“This is Quebec, Jacqueline,” I said.
I thought that she remembered unwillingly, but she said nothing.
I dared ask her no questions. I fancied that each scene brought back its own memories, but not the ideas associated with the chain of scenes.
We secured adjacent rooms at the chateau, and leaving Jacqueline to unpack her things, and under instructions not to leave her room and promising to return as soon as possible, I started out at once to find Maclay & Robitaille’s.
This proved a task of no great difficulty. It was a little shop where leather goods were sold, situated on St. Joseph Street. A young man with a dark, clean-shaven face, was behind the counter. He came forward courteously as I approached.
“I have come on an unusual mission,” I began foolishly and stopped, conscious of the inanity of this address. What a stupid thing to have said! I must have aroused his suspicions immediately.
He begged my pardon and called a man from another part of the shop. And that gave me my chance over again, for I realized that he had not understood my English.
“Do you remember,” I asked the newcomer, “selling a collar to a young lady recently—no, some long time ago—a dog-collar, I mean?”
The proprietor shrugged his shoulders. “I sell a good many dog-collars during the year,” he answered.
I took the plate from my pocket and set it down on the counter. “The collar was set with silver studs,” I said. “This was the plate.” Then I remembered the name Leroux had used and flung it out at random. “I think it was for a Mlle. Duchaine,” I added.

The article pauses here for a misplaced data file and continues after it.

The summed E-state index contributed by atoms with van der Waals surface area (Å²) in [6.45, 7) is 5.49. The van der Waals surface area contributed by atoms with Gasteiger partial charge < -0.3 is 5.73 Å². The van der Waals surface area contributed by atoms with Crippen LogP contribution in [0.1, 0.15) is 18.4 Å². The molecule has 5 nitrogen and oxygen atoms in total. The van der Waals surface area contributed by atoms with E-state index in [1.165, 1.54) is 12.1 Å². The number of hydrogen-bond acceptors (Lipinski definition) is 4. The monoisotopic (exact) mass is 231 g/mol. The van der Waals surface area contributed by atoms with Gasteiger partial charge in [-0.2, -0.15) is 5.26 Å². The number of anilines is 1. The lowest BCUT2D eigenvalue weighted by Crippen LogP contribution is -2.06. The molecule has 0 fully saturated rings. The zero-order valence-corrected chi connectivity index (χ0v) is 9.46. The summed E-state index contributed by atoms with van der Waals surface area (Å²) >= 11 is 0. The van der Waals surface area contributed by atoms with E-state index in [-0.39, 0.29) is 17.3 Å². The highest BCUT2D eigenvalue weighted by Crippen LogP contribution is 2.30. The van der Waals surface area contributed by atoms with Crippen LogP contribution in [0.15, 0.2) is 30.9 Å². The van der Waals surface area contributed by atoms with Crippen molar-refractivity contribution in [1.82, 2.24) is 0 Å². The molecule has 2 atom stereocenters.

The shot went home.
“Ah, monsieur, now I remember perfectly,” answered the proprietor, “both from the unusual nature of the collar and from the fact that there was some difficulty in delivering it. There was no post-office nearer the seigniory than St. Boniface, where it lay unclaimed for a long time. I think madamoiselle had forgotten all about the order. Or perhaps the dog had died!”
“Where is this seigniory?”
“The seigniory of M. Charles Duchaine?” he answered, looking curiously at me. “You are evidently a stranger, monsieur, or you would have heard of it, especially now when people are saying that——” He checked himself at this point. “It is the oldest of the seigniories,” he continued. “In fact, it has never passed out of the hands of the original owners, because it is almost uninhabitable in winter, except by Indians. I understand that M. Duchaine has built himself a fine chateau there; but then he is a recluse monsieur, and probably not ten men have ever visited it. But mademoiselle is too fine a woman to be imprisoned there long——”
“How could one reach the chateau?” I interpolated.
He looked at me inquiringly as though he wondered what my business there could be.